Saturday, December 11, 2010


I don't have to hear the words. The music alone gives me images in my mind that set me back six decades every time I hear the song.
"City sidewalks, busy sidewalks dressed in holiday style; in the air, there's a feeling of Christmas..."
Those words conjure up a more than just Christmas memories, but Christmas is a good place to begin.
In my mind's eye, I see those so well-dressed city sidewalks. My sidewalks are in Bangor, Maine. The holiday style setting is fluffy flakes of snow coming down in abundance on the streets and sidewalks in 1949. Having just moved from the country and being dependent for a ride everywhere she went, Mama was having a particularly good winter. Living in the city meant if she couldn't walk somewhere, she could take the city bus. She had freedom she'd not had in...well, most likely in her life since childhood.
"Children laughing, people passing, meeting smile after smile..."
Having that freedom meant she could go to one of those festive stores and absorb some of the holiday spirit simply by being one among many shoppers. She carried a paper shopping bag to fill as she found a variety of small, inexpensive, yet useful gifts for family and close friends. She seemed to like the shopping. The wrapping was passed to me.
There wasn't a lot of money, the gifts were simple, but there was a lot of love. World War II was over, the Korean Conflict had seemingly settled enough that life was back on track, and Daddy had found work again. Our family's two older brothers were now living the lives of young married men. My brother next in age to me and I were still at home. We had a faithful dog named Peggy, a wonderful cat named Tippy, and a comfortable place to live in a duplex that allowed growing kids and pets. Yes, there were lots of smiles over those holidays.
As yet there was no television in our home, but the radio played an important role. Christmas sounds were generally softer and gentler then than songs of today; however, Rudolph, the Red-Nosed Reindeer had become popular just a few years prior, so don't mistakenly think the songs were all related to the birth of Christ. I well recall my early school year Christmas performances including, "Up on the Housetop" and "Santa Claus Is Coming To Town." During my preschool years, my favorite Christmas songs were "Silent Night" and "White Christmas."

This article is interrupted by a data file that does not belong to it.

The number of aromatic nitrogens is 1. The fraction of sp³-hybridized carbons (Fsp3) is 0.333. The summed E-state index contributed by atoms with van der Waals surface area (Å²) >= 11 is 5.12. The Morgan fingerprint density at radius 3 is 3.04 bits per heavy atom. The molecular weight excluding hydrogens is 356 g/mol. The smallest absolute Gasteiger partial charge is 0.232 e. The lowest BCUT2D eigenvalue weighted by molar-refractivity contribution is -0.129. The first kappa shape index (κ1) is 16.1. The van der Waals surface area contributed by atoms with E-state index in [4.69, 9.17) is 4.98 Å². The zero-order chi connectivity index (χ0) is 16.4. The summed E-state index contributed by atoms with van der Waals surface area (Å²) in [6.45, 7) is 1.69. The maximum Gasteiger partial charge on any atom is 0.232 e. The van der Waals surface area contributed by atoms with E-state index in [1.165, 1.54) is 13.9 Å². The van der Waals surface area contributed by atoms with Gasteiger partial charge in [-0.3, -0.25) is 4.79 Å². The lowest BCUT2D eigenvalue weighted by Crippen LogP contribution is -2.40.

"White Christmas" was likely chosen because we had a music score of it sitting on the piano in our living room. The cover picture showed a church building with a steeple and snowflakes falling all around. These were silhouetted in white against a dusty navy blue background. My mother played that old piano with much pleasure. I took her talent for granted; that is, I took it for granted until I tried doing likewise and learned that what came naturally to her wasn't carried through to my genes. She'd never had a music lesson; yet she could play the piano, sing lovely harmony (as she called it) and in her younger days, I was told she had played a pretty mean banjo.
The radio, some records, and Mama's piano playing wasn't the only music in our home. Once in a while Daddy would pull out his old harmonica and play a few tunes. I never grew tired of listening to his playing, but after a while he'd grow breathless or weary from the effort. The music of Mama's singing was also a part of the humming of our household. Once she heard a song she liked, she'd make an effort to learn to sing it. If she could inveigle me into learning the melody, she'd end up singing harmony. Like Daddy, I grew weary much sooner than she. Unlike my piano playing efforts, I did do well in the singing department as long as I stayed with the melody, so the end result was Mama and I made sweet music together.
And so, today as I hear the sounds, I see Mama enjoying life and join her in song, "Silver Bells, Silver Bells...soon it will be Christmas Day..."
© Marilyn Sue (Libby) Moore 12-11-2010